To develop phonemic awareness you can take a word such as *‘hat’ and change the initial/first/ beginning sound /h/ to a /m/ ‘mat’, change the final/ end sound to a /p/, ‘map’ and then the middle/medial sound from an /a/ to an /o/, ‘mop’. You can also add and delete sounds for example ‘slat’ without the /l/ becomes ‘sat’, ‘sap’ with a /l/ after the /s/ becomes ‘slap’. This is an aural activity and does not require your child to recognise letter shapes (graphemes). They will be listening to the sounds within words and changing the word according the changed sound. Bear in mind that the initial sound is the easiest sound to change, then the final sound. The most difficult sound to hear is the middle vowel sound. It is important to mention that good practice would be to use ‘pure’ sounds. Therefore the sound /m/ is pronounced as /mmm/ not /muh/. Does it make a difference? For some children no, but for a minority they will hear the /uh/ and apply the heard sound in their reading and spelling for example /m- uh- o- p/ instead of /m- o- p/.
The skills involved in acquiring phonological and phonemic awareness can be developed with 5 to 10 minute activities in the car or whilst out walking. Clapping syllables, using an instrument such as a tambourine to tap syllables, singing syllables in a high, low, funny voice are ways of making word segmentation fun. It is crucial to remember that children learn best if taught in a multi-sensory⁵ way so thinking of creative ways to teach phonological awareness is important.
Games such as I spy are an excellent way to encourage your child to associate a sound to an object. To begin it is good practice to ensure that the sound matches the object i.e. ‘I Spy with my little eye something beginning with /c/ (cup), (car), (cat). This is an aural (listening) activity. It does not necessitate the need to recognise graphemes (letter shapes). The next step would be to play I spy linking the grapheme (letter name) with the phoneme (letter sound) for example, ‘I spy with my little eye something beginning with ‘c’ (letter name) but its sound is /s/, (ceiling), (cent), (circle). This is more difficult and requires the child to visualise the different sounds some letters of the alphabet make and to link the sound to the correct alphabet name. (As an aside, there is actually a rule for when the letter ‘c’ makes a /s/ sound)!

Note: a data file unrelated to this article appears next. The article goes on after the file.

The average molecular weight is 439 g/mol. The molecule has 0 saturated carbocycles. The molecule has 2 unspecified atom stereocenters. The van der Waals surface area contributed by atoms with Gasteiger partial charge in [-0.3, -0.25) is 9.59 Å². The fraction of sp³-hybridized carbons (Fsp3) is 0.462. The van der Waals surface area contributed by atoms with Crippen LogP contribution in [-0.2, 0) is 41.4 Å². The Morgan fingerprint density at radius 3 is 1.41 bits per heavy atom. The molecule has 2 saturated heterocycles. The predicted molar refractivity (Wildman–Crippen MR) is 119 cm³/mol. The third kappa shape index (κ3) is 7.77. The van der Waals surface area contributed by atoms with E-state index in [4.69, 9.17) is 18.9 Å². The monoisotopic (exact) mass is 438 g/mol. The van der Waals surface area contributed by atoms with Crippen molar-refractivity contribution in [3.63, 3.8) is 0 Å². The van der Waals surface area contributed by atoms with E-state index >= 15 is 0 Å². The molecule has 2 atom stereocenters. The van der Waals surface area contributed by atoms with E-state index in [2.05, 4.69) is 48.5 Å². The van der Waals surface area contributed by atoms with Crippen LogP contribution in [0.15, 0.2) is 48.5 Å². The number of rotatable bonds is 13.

Playing fun educational games to help spelling
Your child will begin to make phoneme (sound) grapheme (letter shape) association. Flashcards of alphabet letters can help your child to learn the alphabet. A word of caution. Be careful if you ‘sing’ the alphabet. I have known more than one child ask ‘Where is the lemon?’ Correctly articulate, l, m, n, o p, as it could be misinterpreted as ‘a lemon, o, p’! The alphabet names will not change but their sounds can. It is important to teach sounds with the alphabet names. Your child will be able to use their knowledge of phonemes to match to the letter shape (grapheme). You will have a vast assortment of objects in the home which can be used to develop the concept of phoneme, grapheme, object correspondence. A quick look around your kitchen will offer an array of objects just waiting to be sorted by initial sound! Help your child recognise the letter shapes using dough, hide plastic letters and ask your child to find each one, draw a letter on your child’s back and ask them to guess the letter name.